2

For security auditing purposes I would like to go through my systems' users and make sure they don't have filesystem access to more than I'd prefer they did.

I'd like something that outputs in the ls -l format like but for just one user (and their groups):

r-x /var
r-x /var/spool
r-x /var/spool/cron
--T /var/spool/cron/atjobs

Once I have a vetted list of what a user should be able to see, I can generate this again for other user and see how they differ. Make sense?

I want to underline that this needs to evaluate the current user's natural, group and even ACL permissions. Essentially testing each stage. I'm not sure if I care about sticky bits and things like that over simple drwx but we'll see where this goes :)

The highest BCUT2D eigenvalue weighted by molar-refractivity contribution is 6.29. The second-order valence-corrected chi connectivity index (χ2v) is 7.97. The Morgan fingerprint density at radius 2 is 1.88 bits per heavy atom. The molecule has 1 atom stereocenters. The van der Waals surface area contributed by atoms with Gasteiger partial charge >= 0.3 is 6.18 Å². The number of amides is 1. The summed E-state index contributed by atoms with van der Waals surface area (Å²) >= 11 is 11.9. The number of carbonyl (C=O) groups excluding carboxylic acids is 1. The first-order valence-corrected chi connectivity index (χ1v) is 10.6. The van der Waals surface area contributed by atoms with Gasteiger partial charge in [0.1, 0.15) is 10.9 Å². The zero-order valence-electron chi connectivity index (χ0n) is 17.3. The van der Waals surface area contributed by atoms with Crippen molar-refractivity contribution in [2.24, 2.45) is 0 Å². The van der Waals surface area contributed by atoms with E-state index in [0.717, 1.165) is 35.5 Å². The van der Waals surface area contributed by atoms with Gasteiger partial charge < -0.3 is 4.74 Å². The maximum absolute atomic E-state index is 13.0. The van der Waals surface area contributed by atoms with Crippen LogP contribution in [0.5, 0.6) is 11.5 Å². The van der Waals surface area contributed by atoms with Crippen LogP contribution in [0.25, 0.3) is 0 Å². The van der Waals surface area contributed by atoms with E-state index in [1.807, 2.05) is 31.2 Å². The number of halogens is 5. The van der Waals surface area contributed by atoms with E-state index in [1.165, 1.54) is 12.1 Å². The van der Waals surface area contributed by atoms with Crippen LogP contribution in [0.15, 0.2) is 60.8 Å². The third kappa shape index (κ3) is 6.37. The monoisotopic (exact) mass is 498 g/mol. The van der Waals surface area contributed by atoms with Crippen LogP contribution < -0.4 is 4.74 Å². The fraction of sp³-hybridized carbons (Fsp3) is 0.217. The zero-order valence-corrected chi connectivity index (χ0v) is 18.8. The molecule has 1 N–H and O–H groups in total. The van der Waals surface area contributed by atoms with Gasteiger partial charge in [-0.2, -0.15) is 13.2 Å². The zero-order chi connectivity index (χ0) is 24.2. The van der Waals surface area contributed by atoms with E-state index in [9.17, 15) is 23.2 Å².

2

The best I've been able to build so far is using bash's tests:

find . -exec bash -c 'd=-;r=-;w=-;x=-; [[ -d {} ]] && d=d; [[ -r {} ]] && r=r; [[ -w {} ]] && w=w; [[ -x {} ]] && x=x; echo "$d$r$w$x {}"' \;

A sample of that output:

drwx ./dlls/mscoree/tests
-r-- ./dlls/mscoree/tests/metahost.o
-rw- ./dlls/mscoree/tests/metahost.c
-r-x ./dlls/mscoree/tests/mscoree_test-stripped.exe.so
-r-- ./dlls/mscoree/tests/testlist.c
-rw- ./dlls/mscoree/tests/Makefile.in
-r-- ./dlls/mscoree/tests/debugging.o
  • Well, you could use -readable to skip the [[ -w {} ]] test at least. – terdon Mar 30 '14 at 19:20

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